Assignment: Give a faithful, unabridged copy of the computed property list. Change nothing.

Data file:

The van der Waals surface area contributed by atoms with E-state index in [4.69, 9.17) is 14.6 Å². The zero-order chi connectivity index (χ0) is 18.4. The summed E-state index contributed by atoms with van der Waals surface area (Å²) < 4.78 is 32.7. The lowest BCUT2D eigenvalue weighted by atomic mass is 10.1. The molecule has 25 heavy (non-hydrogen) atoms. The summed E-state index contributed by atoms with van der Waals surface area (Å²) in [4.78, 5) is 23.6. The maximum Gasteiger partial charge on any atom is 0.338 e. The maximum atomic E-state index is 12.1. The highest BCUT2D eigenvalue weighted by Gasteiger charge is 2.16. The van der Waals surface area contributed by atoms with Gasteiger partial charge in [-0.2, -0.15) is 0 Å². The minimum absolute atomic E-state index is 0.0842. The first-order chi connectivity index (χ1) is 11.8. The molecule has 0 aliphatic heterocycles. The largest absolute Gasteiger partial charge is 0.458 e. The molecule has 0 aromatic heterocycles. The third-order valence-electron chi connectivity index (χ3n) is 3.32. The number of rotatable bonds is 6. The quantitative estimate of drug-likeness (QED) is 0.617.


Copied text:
The van der Waals surface area contributed by atoms with E-state index in [4.69, 9.17) is 14.6 Å². The zero-order chi connectivity index (χ0) is 18.4. The summed E-state index contributed by atoms with van der Waals surface area (Å²) < 4.78 is 32.7. The lowest BCUT2D eigenvalue weighted by atomic mass is 10.1. The molecule has 25 heavy (non-hydrogen) atoms. The summed E-state index contributed by atoms with van der Waals surface area (Å²) in [4.78, 5) is 23.6. The maximum Gasteiger partial charge on any atom is 0.338 e. The maximum atomic E-state index is 12.1. The highest BCUT2D eigenvalue weighted by Gasteiger charge is 2.16. The van der Waals surface area contributed by atoms with Gasteiger partial charge in [-0.2, -0.15) is 0 Å². The minimum absolute atomic E-state index is 0.0842. The first-order chi connectivity index (χ1) is 11.8. The molecule has 0 aliphatic heterocycles. The largest absolute Gasteiger partial charge is 0.458 e. The molecule has 0 aromatic heterocycles. The third-order valence-electron chi connectivity index (χ3n) is 3.32. The number of rotatable bonds is 6. The quantitative estimate of drug-likeness (QED) is 0.617.